The greatest joy for me from working with educational neuroscience - for most of this century - is the feedback from parents and students about their improvements. In some cases, how lives have been changed for the better (see below).
I've also watched how educational neuroscience has evolved as a specialised subject from what was originally known just as neuroscience. It has been interesting how the public's awareness of neuroscience has gone from almost unaware to the situation we have now where the neuroscience label is being put on all sorts of things that, unfortunately, are not even remotely neuroscience based.
However, it is encouraging to see how educators and learners around the world have increasingly used research validated educational neuroscience technologies such as:
*Fast ForWord - “glasses for the ears” improves learning capacity and English language skills
* Cogmed - educators love this fast fix for working memory issues
* Reading Assistant - personal online reading coach to improve reading fluency
* Nervanix attention adaptivity - a "microphone for the brain" to help monitor your attention level so you can learn efficiently
* Kiko's Thinking Time - builds learning & socialisations skills for 3- 6 year olds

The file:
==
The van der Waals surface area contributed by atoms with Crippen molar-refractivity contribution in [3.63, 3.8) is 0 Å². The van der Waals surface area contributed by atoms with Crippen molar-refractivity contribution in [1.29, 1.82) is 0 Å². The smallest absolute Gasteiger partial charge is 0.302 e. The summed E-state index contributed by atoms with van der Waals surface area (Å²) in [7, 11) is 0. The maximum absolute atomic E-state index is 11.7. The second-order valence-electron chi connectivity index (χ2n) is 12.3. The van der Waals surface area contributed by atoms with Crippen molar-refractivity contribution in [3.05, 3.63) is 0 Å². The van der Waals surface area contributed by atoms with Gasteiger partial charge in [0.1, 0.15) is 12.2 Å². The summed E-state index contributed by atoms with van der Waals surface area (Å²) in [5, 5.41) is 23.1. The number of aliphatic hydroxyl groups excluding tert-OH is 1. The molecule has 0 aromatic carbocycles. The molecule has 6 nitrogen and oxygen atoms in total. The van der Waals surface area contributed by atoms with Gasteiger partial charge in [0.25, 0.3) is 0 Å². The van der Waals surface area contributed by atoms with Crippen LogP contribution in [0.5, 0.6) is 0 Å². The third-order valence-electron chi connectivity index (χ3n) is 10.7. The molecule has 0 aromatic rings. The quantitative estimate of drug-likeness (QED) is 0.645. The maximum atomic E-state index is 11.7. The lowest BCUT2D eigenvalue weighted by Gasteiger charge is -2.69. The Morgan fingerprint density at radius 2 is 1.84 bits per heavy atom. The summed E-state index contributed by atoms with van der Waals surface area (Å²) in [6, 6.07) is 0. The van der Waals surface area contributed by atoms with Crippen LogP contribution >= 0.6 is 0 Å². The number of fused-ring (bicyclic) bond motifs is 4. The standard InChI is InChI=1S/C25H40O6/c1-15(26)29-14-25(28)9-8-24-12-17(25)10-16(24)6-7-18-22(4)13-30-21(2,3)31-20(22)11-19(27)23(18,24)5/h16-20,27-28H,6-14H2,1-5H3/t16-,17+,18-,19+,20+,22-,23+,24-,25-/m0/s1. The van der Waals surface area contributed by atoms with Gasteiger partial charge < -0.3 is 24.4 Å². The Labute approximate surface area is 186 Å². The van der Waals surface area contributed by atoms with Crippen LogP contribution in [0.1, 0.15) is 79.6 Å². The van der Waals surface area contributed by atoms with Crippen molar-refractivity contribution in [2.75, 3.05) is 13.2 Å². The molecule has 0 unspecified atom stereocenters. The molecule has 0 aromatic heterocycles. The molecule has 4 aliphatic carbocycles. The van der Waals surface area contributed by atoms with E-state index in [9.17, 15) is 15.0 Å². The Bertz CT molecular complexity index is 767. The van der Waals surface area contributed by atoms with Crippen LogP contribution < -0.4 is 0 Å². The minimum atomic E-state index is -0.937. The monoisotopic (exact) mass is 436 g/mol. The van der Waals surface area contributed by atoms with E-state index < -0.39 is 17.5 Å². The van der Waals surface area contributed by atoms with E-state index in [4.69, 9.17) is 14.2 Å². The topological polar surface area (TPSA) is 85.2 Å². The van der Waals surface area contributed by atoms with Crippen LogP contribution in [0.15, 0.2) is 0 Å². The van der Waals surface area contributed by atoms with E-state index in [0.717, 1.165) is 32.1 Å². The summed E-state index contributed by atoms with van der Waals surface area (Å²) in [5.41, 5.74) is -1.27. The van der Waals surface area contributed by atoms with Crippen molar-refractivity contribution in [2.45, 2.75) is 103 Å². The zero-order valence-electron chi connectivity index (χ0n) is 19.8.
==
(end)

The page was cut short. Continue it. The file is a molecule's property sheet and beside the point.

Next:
* Brain HQ - adult brain fitness
They use these technologies to improve learning capacity and outcomes.
Here is a glimpse of some of the feedback we get regularly. It's a sample of comments from the last two weeks.
David: “All this week he has been such a good boy at school. He has been more focused and is saying his sentences much better. He is reading a lot more and he actually wrote a one page story. I am so happy. David’s confidence just grows”.
Ben: “On the weekend, he sat down and counted his own money. He worked it all out and wrote it down. He’s just a different boy! He would never have done that before”.
Julia: “She’s an above average student now after doing Fast ForWord some years ago. Now she is doing some more of it and she loves doing these sort of things. She’s always liked those educational computer games”.
Owen: “Last year he was having meltdowns before going to school and so far this term he hasn’t. He is enjoying writing now”.
Hugh: “We’re so happy that we spent the money. We both feel it was worthwhile and although he really does need a break, we will come back after I’ve spoken with his speech pathologist”.
Oliver: “His teacher has been very impressed with his concentration this term”.
Charlotte: “She has hung her Outstanding Student Award on her bedroom wall near her bed and sticks gold stars on it when she achieves a high score”.
Ryan (Adult): “ I’m more attentive now and my focus is getting better”.